Painting silence in the world
Gandon Editions 2006
What do we think about when we look at paintings? Unless we have been instructed in the language of art history or schooled in a language of formal criticism, I suspect that most of us, faced with a painting, become quickly swamped in an attempt to command the experience by describing it to ourselves. We swim in a culture that, broadly speaking, is dominated by narrative, and this makes it very difficult for us to approach a sensory experience directly: we are always, in that revealing phrase, trying to collect our thoughts, constantly trying to order experience in language so that we may repeat it to ourselves and to others. We are rarely capable of switching off that incessant voice in the head, the self chattering to itself.
The painter shares a common humanity with us, and is therefore always at risk of being caught in the same trap: faced with the world or standing before the blank canvas he or she is also trapped in this endless internal dialogue, this endless sub-audible flow of words.
It is revealing, bearing this in mind, that Eamon Colman speaks so often of the role that solitude plays in the making of his paintings. Solitude is often productive of stillness, and stilling the internal dialogue in order simply to be is the foundation as it is the aim of meditation; the ideal experience of painting, of making the work or viewing it, is framed in a meditative stillness. You might even say that one of the marks of a good painting, a painting that works on the terms it proposes to itself, and hence to us, is that it evokes that certain stillness. By stillness I mean not the absence of either stimulus or consciousness but actually the reverse of this, a state of heightened attention where mind, eye, breath and awareness of being in the world includes the painting, is animated by and in direct communication with the painting.
A Klee or a Klimt or a Colman can bring me to this place where colour is present as colour, form as form, and the experience of colour and form in play with each other is a sufficient experience in itself. I don’t mean to say that an awareness of art-historical or critical consciousness is not valuable or important; I am simply trying to say that it is sometimes possible, with good painting, to be in the presence of the work without having the experience interpreted or framed by narrative, our own or another’s. There is the sentient self and the thing present to that sentient self and both are in the world and both, for an indeterminate time, are outside history.
Colman is a walker, he walks the world down until the internal voice is quieted and he can see colour, feel space. He walks out into the world until his body remembers its proper home in the world, remembers that it is not separate from the world, and then in the stillness of the studio the memory of sensory experiences gives rise to paintings that in their turn evoke in the viewer the same kind of delight in the fact of being alive in this world. When I stand before one of his paintings I am conscious of being at home in my body, at one with my eye, dwelling on and in the colours and forms that have the whole of my attention. His paintings have what is sometimes called a dreamlike quality, but that’s a lazy term; better to say he sees the world as it falls on his eye, as if unmediated, and paints the world as he would like it to fall on your eye or mine. It is a replete and sensual experience, as full of itself and as sufficient to itself as any experience the delighted seeing body can have.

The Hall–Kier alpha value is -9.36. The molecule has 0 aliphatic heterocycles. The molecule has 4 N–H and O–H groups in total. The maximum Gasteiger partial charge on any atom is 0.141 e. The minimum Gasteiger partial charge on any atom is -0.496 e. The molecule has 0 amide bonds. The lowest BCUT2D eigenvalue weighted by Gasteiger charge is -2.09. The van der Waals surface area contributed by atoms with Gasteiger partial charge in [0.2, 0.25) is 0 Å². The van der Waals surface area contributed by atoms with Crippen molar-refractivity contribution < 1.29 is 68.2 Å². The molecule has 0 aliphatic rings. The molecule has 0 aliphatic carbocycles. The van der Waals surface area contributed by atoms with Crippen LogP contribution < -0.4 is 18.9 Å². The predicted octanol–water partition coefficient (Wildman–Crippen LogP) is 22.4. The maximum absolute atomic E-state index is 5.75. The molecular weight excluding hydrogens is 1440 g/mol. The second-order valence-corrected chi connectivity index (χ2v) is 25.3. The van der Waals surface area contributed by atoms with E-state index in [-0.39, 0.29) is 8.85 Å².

Colman is, of course, literate and politically savvy, as his African paintings show; he is an acute and original presence in our contemporary debates; he is a generous help and friend to many in the busy world of commissions and workshops and organisation; but what I’m concerned with here is simply his paintings, the products of his imagination which become luminous presences in ours. Coleridge speaks, in the Biographia Literaria, of the distinction between the Primary and Secondary imaginations. The latter, he says, plays with fixities and definites, images, words, forms and stratagems that have been used before and are now composed and recombined in pleasing patterns. The Primary imagination, he says, brings new things into existence, things neither spirit nor matter but indubitably in the world, present to the imagination but only to the imagination. (Coleridge does, of course, go on to say that this proposition will, to many, be like a theory of music to the deaf, of colour to the blind). Eamon Colman makes paintings that are present to the imagination, in the world but not necessarily of it. When I stand in front of one of his works I am not conscious of time passing. I am entirely at ease in what Wittgenstein, lover of Dublin’s Botanic Gardens, calls the only world that is the case, a world that accommodates these paintings with ease. Tapiés does this for me, too, Klee does it, Seán McSweeny does it.
We make a distinction between thought and feeling, as if thought cannot be sensuous or feeling a kind of intelligence. Colman, a thoughtful man, makes paintings that rely for their primary effect on the sensuous intelligence that is present in both the making and the perceiving. Literally, he paints colour and form. The colours and forms are prompted by his attentive presence in the world, but they are not paintings of the world. Better to say they are paintings in the world, new things, unknown before now, sites of pleasure and learning, sufficient to themselves.Theo Dorgan is a poet, broadcaster, editor, translator and scriptwriter. Recent books include a prose account of a transatlantic journey, Sailing for Home (penguin Ireland, 2004), and Songs of Earth and Light, translations of Slovenian poet Barbara Korun (Southword Editions, 2005)